A Few Tips On How To Cut Your Tax Bill

7 January 2015
 Categories: , Articles


We've entered the New Year and the time for festivities has almost come to an end. Many online tax websites have started shooting emails to propose their services as the time to filing individual tax returns is also nearing. This article gives a few tips that you may use to cut your tax bill.

Escaping your tax liability will backfire

Each year, there are many Canadian residents that consider leaving the country to escape their tax duties. Nevertheless, such a calculation can only go wrong as there's no inexpensive way to avoid paying taxes in Canada. As you might know, Canadian taxes are determined based on the residency criteria using common-law principles. This means that if you have resided in the country for most of the year, then you'll be assessed a tax rate like everybody else.

For those who are thinking about giving up their citizenship, there will be capital gain taxes to pay and calculated based on the fair market value of all the assets owned. The only way to avoid that tax liability is by relocating to a tax haven such as Switzerland or Luxembourg.

If you transfer your assets to one of those countries, you'll never have the bad surprise of being taxed one day because these nations don't have any tax treaty with Canada.

Taking advantage of the TFSA's benefits

The Tax Free Savings Accounts (TFSA) contribution was introduced in 2009 and its limit set at $5,000 per year. If you've never contributed before, now is the best time to do so especially since it's indexed to inflation. Since last year, taxpayers are authorized to increase their contribution to $500 over the limit, which thus sets it at $5,500 from $5,000. Other benefits of the TFSA include:

  • No taxes on the income generated from the contributed funds
  • Several types of investments can be used to contribute to the fund such as cash, bonds, mutual funds etc.

Accessing to the lower marginal tax rate of your lower-income spouse/partner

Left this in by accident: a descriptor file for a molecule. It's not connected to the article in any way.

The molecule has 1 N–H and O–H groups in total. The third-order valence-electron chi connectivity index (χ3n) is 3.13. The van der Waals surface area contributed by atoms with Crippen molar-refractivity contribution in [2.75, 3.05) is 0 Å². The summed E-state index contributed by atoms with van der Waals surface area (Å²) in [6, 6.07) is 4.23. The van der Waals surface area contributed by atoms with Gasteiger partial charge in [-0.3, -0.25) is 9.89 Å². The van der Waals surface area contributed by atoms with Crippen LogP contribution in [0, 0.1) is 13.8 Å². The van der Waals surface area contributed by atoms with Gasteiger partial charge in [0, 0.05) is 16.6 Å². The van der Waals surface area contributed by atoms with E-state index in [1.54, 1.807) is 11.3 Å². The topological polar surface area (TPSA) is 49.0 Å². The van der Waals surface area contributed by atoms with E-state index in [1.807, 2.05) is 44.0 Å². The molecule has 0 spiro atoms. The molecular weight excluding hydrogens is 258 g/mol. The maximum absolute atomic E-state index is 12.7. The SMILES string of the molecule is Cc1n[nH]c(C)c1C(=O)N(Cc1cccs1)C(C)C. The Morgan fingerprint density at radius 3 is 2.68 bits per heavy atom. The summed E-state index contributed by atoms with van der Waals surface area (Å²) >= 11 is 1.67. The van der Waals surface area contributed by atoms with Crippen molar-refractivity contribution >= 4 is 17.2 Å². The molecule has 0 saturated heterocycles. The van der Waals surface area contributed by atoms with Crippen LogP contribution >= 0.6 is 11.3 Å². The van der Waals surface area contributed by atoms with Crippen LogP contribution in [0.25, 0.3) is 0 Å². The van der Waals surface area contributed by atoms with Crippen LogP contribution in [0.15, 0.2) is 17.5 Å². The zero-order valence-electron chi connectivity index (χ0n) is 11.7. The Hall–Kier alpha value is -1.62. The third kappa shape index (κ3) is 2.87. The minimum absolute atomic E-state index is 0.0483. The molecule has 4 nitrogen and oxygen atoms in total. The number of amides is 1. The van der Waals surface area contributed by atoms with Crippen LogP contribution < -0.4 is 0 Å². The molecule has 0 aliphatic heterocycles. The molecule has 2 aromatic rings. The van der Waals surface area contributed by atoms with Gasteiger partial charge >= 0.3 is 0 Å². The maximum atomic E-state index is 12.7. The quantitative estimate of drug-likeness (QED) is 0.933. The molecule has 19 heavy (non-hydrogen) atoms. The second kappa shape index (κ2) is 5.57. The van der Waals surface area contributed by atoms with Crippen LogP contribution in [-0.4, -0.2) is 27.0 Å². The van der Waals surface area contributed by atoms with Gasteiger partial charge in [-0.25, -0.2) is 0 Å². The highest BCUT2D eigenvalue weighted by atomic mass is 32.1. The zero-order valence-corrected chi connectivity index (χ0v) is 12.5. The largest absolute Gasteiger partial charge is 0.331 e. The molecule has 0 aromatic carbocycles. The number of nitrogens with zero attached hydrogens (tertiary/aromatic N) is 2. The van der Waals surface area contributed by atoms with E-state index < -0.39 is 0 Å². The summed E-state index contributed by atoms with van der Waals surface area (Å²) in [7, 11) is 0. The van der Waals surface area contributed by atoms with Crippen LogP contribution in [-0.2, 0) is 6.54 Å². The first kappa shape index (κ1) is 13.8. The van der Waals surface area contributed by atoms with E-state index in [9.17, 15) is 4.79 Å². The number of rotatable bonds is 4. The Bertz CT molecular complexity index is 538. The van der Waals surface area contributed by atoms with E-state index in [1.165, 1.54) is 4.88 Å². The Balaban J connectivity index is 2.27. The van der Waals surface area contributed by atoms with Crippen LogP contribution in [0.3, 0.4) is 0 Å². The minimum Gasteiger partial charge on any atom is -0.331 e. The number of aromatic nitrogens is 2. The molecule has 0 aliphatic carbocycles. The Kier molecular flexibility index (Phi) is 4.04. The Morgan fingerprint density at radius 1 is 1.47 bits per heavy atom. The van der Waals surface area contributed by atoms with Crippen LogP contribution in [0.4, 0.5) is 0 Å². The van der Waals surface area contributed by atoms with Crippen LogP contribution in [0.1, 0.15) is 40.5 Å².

The government of Canada allows you to transfer/lend some of your funds to your spouse/partner to reduce the tax burden in the income that your non-RRSP investment generates. However, this transaction needs to be done under specific terms. For example, the transfer or lending must be interest rate-bearing and the interest payment must be made by Jan 30th of each year. Given the complexity of this tax-saving transaction, you're strongly recommended to consult with a professional accountant who will help you identify the best strategy to cut your tax liability.

Claiming tax deductions after breaking up

While breakups are often portrayed as bad events in people's lives, they also come with one main advantage: tax deductions. If you used to be the breadwinner in your couple and were required to provide your ex-wife or husband with spousal support, then you're entitled to deduct it from your income taxes. It's important to note that only spousal support is tax-deductible. Indeed, claims of tax deductions on child support have been declined since 1997.

There are a few other ways to cut your tax bill in the Canadian tax system. To maximize the tax savings that you can generate, you should contact a local chartered professional accountant who can provide a high level of accounting services. Although this article has laid out a few tips that might seem easily applicable, you shouldn't try to implement them on your own since tax legislation is very intricate and requires specialized knowledge. After all, you don't want the Canadian Revenue Agency to send you back your tax returns and issue you a fine in the process.